Wall Street Bound launches stock-picking contest with celebrity judges

A nonprofit organization that trains underrepresented college students and recent graduates for careers in finance lined up two big names as judges in a stock-picking contest awarding thousands of dollars in educational stipends.

Kim Lew, the CEO of Columbia University’s $14 billion endowment, and Josh Brown, the CEO of $2.7 billion Ritholtz Wealth Management, are joining Wall Street Bound founder Troy Prince to choose a winner next year from up to roughly 500 students who have completed the organization’s educational programs or are currently enrolled in them. The contest starts in late October, with 10 finalists selected next April based on the risk-adjusted returns of a simulated $100,000 portfolio composed of stocks and exchange-traded funds. Finalists will have to explain the rationale behind their portfolio to the judges, who will choose three winners.   

Brown said in an interview that the organization’s message “that Wall Street overlooks millions of kids just because they don’t play rugby or go to private school” resonated with him. Wall Street Bound’s first “Stock Picking Challenge” comes as the rise of direct indexing emphasizes active equity selection, an approach that lost favor in recent years as passive funds grew dominant.  

Brown added that “what I really want to do here is offer encouragement.” He said that he’s hoping to add “something constructive I could say that maybe stops someone from making a mistake” in a future interview. He has known Prince, who was named one of Financial Planning’s 21 People who will Change Wealth Management in 2021, since the latter, a 20-year industry veteran, launched the organization in 2019.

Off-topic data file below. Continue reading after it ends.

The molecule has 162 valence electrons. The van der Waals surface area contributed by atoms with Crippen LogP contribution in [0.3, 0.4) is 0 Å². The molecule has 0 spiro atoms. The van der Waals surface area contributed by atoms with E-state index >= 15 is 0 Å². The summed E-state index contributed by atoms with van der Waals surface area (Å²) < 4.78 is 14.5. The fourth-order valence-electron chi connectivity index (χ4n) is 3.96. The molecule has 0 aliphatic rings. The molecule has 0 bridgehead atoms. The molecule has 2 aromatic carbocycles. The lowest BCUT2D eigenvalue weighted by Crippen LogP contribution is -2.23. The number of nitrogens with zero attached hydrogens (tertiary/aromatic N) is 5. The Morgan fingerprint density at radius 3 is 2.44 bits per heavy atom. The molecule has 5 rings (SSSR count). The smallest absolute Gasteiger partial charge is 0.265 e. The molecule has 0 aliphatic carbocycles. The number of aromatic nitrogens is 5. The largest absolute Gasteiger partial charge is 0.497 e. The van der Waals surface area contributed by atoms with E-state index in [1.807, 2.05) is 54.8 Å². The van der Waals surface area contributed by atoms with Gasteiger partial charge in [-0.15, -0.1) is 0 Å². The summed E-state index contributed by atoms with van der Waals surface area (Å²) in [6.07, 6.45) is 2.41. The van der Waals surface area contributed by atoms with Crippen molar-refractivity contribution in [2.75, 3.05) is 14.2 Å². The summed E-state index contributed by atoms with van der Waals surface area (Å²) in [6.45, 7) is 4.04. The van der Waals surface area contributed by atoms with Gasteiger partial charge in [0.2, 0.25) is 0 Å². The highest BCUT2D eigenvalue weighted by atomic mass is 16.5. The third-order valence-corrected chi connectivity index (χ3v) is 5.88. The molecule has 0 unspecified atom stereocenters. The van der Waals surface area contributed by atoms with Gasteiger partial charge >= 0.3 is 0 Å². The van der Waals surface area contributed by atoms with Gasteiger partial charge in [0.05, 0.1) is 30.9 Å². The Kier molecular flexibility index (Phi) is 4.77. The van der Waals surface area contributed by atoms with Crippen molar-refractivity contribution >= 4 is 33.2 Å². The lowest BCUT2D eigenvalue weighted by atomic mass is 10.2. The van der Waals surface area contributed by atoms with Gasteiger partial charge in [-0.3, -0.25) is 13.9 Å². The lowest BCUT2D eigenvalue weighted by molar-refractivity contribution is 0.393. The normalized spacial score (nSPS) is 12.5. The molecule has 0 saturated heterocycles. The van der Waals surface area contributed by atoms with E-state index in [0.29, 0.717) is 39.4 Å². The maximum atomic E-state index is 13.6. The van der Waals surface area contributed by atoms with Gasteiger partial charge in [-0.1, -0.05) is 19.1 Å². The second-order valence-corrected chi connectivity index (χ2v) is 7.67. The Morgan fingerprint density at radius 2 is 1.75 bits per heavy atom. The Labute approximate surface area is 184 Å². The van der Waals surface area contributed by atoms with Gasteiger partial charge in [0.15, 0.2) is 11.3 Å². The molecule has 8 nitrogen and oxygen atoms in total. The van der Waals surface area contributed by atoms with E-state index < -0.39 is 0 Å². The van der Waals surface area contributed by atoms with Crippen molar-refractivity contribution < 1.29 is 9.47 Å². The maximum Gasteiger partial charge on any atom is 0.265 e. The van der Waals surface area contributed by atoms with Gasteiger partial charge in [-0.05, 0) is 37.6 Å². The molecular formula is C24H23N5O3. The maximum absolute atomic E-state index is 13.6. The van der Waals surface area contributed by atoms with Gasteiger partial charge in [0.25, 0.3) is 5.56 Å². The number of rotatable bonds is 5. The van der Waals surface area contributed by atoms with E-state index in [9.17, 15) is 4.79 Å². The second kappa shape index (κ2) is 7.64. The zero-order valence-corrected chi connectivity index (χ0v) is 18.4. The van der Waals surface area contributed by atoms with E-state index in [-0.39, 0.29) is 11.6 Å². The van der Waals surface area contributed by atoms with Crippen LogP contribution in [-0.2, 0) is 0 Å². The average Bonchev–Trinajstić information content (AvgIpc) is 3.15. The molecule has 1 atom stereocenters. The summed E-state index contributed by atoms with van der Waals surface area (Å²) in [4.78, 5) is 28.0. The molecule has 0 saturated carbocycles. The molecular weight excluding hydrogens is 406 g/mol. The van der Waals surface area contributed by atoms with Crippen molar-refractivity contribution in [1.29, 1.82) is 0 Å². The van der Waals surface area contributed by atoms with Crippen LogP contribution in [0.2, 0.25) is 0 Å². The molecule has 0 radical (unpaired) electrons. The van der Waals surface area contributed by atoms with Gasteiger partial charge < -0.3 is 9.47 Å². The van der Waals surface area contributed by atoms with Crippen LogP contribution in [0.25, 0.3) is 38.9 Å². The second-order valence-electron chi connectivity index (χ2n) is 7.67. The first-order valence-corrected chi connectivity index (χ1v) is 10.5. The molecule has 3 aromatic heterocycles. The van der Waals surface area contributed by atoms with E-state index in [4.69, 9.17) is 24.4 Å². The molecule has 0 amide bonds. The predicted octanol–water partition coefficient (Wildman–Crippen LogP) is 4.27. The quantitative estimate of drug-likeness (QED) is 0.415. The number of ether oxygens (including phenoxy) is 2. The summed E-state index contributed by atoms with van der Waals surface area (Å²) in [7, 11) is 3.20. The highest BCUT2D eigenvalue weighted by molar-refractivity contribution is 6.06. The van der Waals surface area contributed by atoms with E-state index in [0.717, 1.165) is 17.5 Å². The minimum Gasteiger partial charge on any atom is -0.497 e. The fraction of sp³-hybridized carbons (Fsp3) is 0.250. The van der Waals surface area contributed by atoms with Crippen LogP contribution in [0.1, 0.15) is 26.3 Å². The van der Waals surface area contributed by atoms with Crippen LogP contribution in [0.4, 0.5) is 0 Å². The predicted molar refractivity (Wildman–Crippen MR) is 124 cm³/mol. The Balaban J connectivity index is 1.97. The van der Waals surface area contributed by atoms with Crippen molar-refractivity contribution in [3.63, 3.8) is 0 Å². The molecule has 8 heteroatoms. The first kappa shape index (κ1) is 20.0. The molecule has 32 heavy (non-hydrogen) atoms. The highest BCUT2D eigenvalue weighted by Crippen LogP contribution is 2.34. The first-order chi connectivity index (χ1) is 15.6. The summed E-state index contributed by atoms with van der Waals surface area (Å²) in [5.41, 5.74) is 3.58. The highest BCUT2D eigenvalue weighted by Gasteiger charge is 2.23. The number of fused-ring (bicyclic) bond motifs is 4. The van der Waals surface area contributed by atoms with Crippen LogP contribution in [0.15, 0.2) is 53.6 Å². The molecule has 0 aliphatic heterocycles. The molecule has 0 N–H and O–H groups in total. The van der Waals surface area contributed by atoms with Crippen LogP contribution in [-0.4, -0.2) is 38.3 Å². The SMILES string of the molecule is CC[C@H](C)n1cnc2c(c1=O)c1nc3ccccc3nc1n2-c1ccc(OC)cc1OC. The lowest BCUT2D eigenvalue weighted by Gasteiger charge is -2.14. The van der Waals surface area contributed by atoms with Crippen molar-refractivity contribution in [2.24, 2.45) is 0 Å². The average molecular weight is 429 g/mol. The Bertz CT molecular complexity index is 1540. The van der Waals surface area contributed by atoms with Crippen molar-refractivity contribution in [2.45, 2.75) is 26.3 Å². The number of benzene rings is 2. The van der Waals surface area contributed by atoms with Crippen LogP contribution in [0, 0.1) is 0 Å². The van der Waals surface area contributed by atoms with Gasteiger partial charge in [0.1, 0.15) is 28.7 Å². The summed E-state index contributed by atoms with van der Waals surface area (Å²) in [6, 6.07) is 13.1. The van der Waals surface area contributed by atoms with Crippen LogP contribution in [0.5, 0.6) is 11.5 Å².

With three programs ranging from a “bootcamp” on finance to a 10-week course and a year-long “Diverse Trader Training,” Wall Street Bound has drawn sponsorships from the National Football League, the Stocktwits social media platform, education company Kaplan and investment firms Baird and VanEck, as well as from U.S. Bank, Goldman Sachs, Morgan Stanley and Bank of America. Earlier this year, the nonprofit also became a partner of the Financial Services Institute, a separate 10-week program for Black college sophomores offered by Inroads, a minority internship organization, with support from firms including J.P. Morgan Chase.

Wall Street Bound has set a goal of training “10,000 young urban dreamers by 2030 to achieve more,” its website states.

In a statement, Prince called the stock-picking contest and its focus on stock selection, portfolio composition, risk-adjusted return, and oral presentations  “a natural extension of the Wall Street Bound ethos and our desire for students to begin experiencing institutional rigor in everything that they do.”

The top winner will receive $2,500 toward certification training, examinations or tuition, with $1,000 for second place and $500 for third. Investopedia is a media partner. Wall Street Bound will open applications in early October, with the contest running between Oct. 24 and April 28. The rules forbid competitors from riding any single security to victory through a limit of no more than 10% of the portfolio’s holdings in any one position.

Regardless of who wins, the industry only stands to gain bright young minds, according to Brown. The author of the “Reformed Broker” blog and frequent CNBC commentator has pledged to support Wall Street Bound in its efforts to create more pathways into the industry. 

From solo practitioner offices to the largest wealth managers in the industry, “virtually none of our businesses have enough representation” of women or Black, Hispanic and other minority advisors, Brown said. Less than a quarter of planners are women and fewer than 5% are Black or Hispanic, according to CFP Board data

“If we want to serve the American people, we should probably look a lot more like what the American people look like demographically,” Brown said. “All the talk about diversity and inclusion and representation — I actually think it’s one of the few things that’s not a cliche. It’s having an impact in the way that firms are recruiting and the way that firms are hiring.”

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